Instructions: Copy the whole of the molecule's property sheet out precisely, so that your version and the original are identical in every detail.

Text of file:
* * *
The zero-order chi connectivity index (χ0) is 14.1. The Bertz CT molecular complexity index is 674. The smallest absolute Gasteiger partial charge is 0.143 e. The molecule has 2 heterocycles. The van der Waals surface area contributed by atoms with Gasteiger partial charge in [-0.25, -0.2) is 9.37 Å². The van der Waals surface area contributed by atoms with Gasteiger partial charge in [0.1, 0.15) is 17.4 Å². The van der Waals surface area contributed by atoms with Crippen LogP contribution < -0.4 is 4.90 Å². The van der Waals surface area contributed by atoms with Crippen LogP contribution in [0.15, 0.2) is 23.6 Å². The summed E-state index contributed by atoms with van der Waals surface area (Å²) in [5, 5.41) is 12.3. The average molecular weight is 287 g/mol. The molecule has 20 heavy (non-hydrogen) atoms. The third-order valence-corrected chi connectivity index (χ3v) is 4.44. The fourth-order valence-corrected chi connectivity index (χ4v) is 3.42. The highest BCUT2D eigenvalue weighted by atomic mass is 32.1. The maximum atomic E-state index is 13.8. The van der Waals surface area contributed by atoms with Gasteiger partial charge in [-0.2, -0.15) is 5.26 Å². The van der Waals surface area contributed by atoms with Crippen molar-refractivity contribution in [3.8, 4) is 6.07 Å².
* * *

The zero-order chi connectivity index (χ0) is 14.1. The Bertz CT molecular complexity index is 674. The smallest absolute Gasteiger partial charge is 0.143 e. The molecule has 2 heterocycles. The van der Waals surface area contributed by atoms with Gasteiger partial charge in [-0.25, -0.2) is 9.37 Å². The van der Waals surface area contributed by atoms with Gasteiger partial charge in [0.1, 0.15) is 17.4 Å². The van der Waals surface area contributed by atoms with Crippen LogP contribution < -0.4 is 4.90 Å². The van der Waals surface area contributed by atoms with Crippen LogP contribution in [0.15, 0.2) is 23.6 Å². The summed E-state index contributed by atoms with van der Waals surface area (Å²) in [5, 5.41) is 12.3. The average molecular weight is 287 g/mol. The molecule has 20 heavy (non-hydrogen) atoms. The third-order valence-corrected chi connectivity index (χ3v) is 4.44. The fourth-order valence-corrected chi connectivity index (χ4v) is 3.42. The highest BCUT2D eigenvalue weighted by atomic mass is 32.1. The maximum atomic E-state index is 13.8. The van der Waals surface area contributed by atoms with Gasteiger partial charge in [-0.2, -0.15) is 5.26 Å². The van der Waals surface area contributed by atoms with Crippen molar-refractivity contribution in [3.8, 4) is 6.07 Å².